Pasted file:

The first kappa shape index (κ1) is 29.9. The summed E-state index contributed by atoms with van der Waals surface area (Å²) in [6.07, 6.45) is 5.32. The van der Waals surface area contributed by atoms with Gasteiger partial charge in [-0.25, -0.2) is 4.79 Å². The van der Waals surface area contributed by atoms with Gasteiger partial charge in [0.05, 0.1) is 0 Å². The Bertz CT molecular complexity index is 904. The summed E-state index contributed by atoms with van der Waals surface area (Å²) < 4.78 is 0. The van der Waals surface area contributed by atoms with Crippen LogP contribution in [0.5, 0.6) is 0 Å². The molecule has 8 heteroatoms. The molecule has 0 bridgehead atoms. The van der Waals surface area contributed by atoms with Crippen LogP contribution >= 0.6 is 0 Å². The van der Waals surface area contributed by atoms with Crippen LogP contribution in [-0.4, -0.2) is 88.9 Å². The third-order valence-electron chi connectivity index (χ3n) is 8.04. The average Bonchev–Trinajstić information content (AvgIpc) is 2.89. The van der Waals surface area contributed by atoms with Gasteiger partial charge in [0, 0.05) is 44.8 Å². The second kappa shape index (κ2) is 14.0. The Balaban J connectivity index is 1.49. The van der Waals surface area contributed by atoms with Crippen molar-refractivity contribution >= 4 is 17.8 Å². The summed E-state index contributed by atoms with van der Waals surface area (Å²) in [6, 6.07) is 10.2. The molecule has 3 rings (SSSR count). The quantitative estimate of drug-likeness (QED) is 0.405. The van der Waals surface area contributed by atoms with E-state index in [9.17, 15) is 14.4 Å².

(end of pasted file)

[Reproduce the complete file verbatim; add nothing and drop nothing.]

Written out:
The first kappa shape index (κ1) is 29.9. The summed E-state index contributed by atoms with van der Waals surface area (Å²) in [6.07, 6.45) is 5.32. The van der Waals surface area contributed by atoms with Gasteiger partial charge in [-0.25, -0.2) is 4.79 Å². The van der Waals surface area contributed by atoms with Gasteiger partial charge in [0.05, 0.1) is 0 Å². The Bertz CT molecular complexity index is 904. The summed E-state index contributed by atoms with van der Waals surface area (Å²) < 4.78 is 0. The van der Waals surface area contributed by atoms with Crippen LogP contribution in [0.5, 0.6) is 0 Å². The molecule has 8 heteroatoms. The molecule has 0 bridgehead atoms. The van der Waals surface area contributed by atoms with Crippen LogP contribution >= 0.6 is 0 Å². The van der Waals surface area contributed by atoms with Crippen LogP contribution in [-0.4, -0.2) is 88.9 Å². The third-order valence-electron chi connectivity index (χ3n) is 8.04. The average Bonchev–Trinajstić information content (AvgIpc) is 2.89. The van der Waals surface area contributed by atoms with Gasteiger partial charge in [0, 0.05) is 44.8 Å². The second kappa shape index (κ2) is 14.0. The Balaban J connectivity index is 1.49. The van der Waals surface area contributed by atoms with Crippen molar-refractivity contribution >= 4 is 17.8 Å². The summed E-state index contributed by atoms with van der Waals surface area (Å²) in [6, 6.07) is 10.2. The molecule has 3 rings (SSSR count). The quantitative estimate of drug-likeness (QED) is 0.405. The van der Waals surface area contributed by atoms with E-state index in [9.17, 15) is 14.4 Å².